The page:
As the Board of Supervisors deliberates on who will be appointed Interim Mayor, two disturbing myths are increasingly being viewed as fact. One, that the new Board which takes office on January 8th is “more moderate” than the current lame-duck Board – giving the Left a sense of urgency to appoint someone now. Two, that President David Chiu is somehow not a “real progressive” – which explains how the New York Times reported yesterday that the Board only has five progressives. The facts, however, are a very different matter. With Chris Daly’s seat going to Jane Kim, progressives will still have six votes to pick whomever they want – and David Chiu has a progressive track record. But these myths – perpetuated by some on the Left – does nothing but help Downtown’s agenda. Gavin Newsom and his allies would love to paint this as a “Chris Daly power grab,” and progressives miss the bigger picture if they attack their own. Whoever gets appointed must face the voters next year, and so far the myths aren’t helping.
On November 15, Beyond Chron Editor Randy Shaw urged that the current Board not rush to make an appointment, as it would appear like an unseemly power grab. Meanwhile, Supervisor Chris Daly weighed in on the issue, urging the Board go full-speed ahead on the process.
The response from a few progressives was disturbing. On her Facebook page, former District 6 candidate Debra Walker referred to Shaw’s article as a “big wet kiss to David Chiu and the moderates,” and urged everyone to come “support our sitting Supervisors’ efforts to choose our next Mayor” at the November 16th Board of Supervisors meeting.
As if giving sound strategic advice to progressives was part of an insidious political plot. And as if David Chiu, the North Beach Supervisor who authored the most crucial tenant legislation in years to curb the wave of Ellis evictions, was now one of those hated “moderates.” Rather than view Shaw’s advice for what it was, his criticism was viewed as an attack.
Let’s look at the facts. The current Board of Supervisors has six progressives (Avalos, Mar, Campos, Daly, Mirkarimi & Chiu), three moderates (Eslbernd, Chu & Alioto-Pier) and two “swing votes” (Dufty & Maxwell.) Four of them – Alioto-Pier, Dufty, Daly & Maxwell – are on their way out, and will be replaced by their successors on January 8th.
If the lame-duck Board votes to appoint an Interim Mayor prior to Gavin Newsom’s vacancy, it will have the appearance of a “power grab.” Only if the new Board were significantly more conservative, and progressives were unable to count on six votes to select a new Mayor, would such a politically risky move be “worth it” in the long run.
But in District 2, Mark Farrell’s politics mirror those of Alioto-Pier – so that’s a wash. In District 10, Maxwell had endorsed Lynnette Sweet to replace her – and Malia Cohen owes her victory to progressives who picked her as their #2 choice. An argument can be made that Scott Wiener in District 8 is more conservative than Dufty (because he supported the “sit/lie” legislation), but none of that matters. Because District 6 stayed in progressive hands.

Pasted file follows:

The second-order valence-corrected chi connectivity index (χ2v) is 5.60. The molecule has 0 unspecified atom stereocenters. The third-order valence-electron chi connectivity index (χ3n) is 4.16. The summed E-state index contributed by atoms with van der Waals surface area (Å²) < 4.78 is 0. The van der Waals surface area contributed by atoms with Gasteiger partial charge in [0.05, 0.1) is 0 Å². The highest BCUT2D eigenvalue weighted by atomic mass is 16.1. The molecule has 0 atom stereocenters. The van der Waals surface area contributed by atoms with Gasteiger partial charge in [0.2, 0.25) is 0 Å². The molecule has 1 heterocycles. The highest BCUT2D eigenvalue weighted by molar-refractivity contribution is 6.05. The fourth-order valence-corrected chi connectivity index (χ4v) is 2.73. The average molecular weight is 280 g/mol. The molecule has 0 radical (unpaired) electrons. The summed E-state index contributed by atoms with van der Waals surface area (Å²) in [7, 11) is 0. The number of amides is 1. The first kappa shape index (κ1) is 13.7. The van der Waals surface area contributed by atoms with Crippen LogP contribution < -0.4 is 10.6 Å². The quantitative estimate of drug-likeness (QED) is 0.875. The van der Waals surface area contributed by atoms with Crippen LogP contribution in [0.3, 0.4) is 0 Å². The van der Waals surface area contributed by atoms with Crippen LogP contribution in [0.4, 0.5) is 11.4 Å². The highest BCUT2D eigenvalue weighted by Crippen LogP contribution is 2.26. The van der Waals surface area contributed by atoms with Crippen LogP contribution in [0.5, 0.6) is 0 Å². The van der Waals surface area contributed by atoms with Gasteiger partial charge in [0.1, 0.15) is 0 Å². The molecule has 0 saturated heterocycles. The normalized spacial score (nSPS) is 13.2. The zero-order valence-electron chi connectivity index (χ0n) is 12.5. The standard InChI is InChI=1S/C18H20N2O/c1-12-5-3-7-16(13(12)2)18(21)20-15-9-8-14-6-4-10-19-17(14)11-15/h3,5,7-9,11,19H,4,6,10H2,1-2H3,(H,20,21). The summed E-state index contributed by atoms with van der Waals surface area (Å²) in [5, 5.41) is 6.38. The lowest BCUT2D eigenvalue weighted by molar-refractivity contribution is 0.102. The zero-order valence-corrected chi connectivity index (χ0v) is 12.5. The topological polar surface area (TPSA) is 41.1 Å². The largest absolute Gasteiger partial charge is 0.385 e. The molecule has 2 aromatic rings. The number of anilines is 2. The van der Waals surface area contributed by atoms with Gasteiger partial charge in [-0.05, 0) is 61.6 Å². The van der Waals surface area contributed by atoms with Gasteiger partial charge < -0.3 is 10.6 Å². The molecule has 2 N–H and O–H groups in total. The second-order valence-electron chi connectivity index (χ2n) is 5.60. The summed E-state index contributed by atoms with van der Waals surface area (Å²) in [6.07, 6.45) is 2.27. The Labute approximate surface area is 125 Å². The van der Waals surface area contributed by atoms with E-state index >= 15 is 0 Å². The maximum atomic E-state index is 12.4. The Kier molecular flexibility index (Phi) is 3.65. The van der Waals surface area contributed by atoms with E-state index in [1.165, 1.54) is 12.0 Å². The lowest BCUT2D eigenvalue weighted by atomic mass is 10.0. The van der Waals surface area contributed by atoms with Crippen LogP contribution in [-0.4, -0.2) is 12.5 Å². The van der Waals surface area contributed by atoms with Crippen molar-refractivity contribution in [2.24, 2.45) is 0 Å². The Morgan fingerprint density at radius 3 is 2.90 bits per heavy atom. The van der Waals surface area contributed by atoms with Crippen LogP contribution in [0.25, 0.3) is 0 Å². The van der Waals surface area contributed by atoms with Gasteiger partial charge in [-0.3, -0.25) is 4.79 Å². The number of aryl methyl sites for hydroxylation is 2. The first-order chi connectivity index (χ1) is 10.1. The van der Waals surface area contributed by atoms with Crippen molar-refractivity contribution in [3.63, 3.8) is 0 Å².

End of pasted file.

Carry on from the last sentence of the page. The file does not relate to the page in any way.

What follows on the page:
Only if you believe that Jane Kim – a community organizer and civil rights attorney who started her political career in the Green Party, co-chaired the SF People’s Organization and asked Chris Daly to be the elected official to swear her into office when she joined the School Board in 2007 – is somehow not a “progressive” would it be logical to say the Left is better off picking an Interim Mayor now, rather than waiting until January 8th.
Come January 8th, assuming the lame-duck Board had not picked an Interim Mayor, there will be six progressives (i.e., a majority) on the new Board who will play a deciding role. Even if they select a new Mayor with cross-over appeal who also picks up votes from more moderate Supervisors, we would have a “center-left” coalition governing the City.
The myth that the new Board is more “moderate” started with progressives, but is now accepted as common wisdom by Mayor Newsom’s allies – and is being used as justification for why to post-pone his swearing in as Lieutenant Governor. And it only feeds Downtown’s desire to make the lame-duck Board appear “power-hungry” to make an under-handed move.
Now, the idea that David Chiu is “not progressive” is taking hold with moderates – who are engaged in their own wishful thinking. As David Latterman told the Chronicle’s Chuck Nevius this weekend, “David has always been reluctant to control his own destiny, but his natural place is in the middle.” Would this line have any credibility, if progressives had not attacked him?
Meanwhile, the current Board’s efforts to appoint an Interim Mayor sooner rather than later is starting to remind me of Chris Daly’s “progressive convention” in 2007 to find a candidate to run against Newsom. Despite some spirited public comment at the Board’s November 16th meeting, nothing happened. The Board is scheduled to again consider appointing a Mayor next week, but it appears anti-climactic.
Three years ago, Beyond Chron took a lot of heat from our friends – for suggesting that maybe a progressive challenge to Newsom was not a smart idea. Chris Daly’s Convention generated a lot of hype in activist circles, but at the end of the day no candidate emerged. Now that talk of a new Mayor is back, I’m having an odd sense of déjà vu. A lot of progressives (in fact, some of the very same people) are annoyed that Beyond Chron is asking questions.
EDITOR’S NOTE: Outside of work hours, Paul Hogarth actively supported Jane Kim in her campaign for District 6 Supervisor. Her main opponent was Debra Walker.Filed under: Archive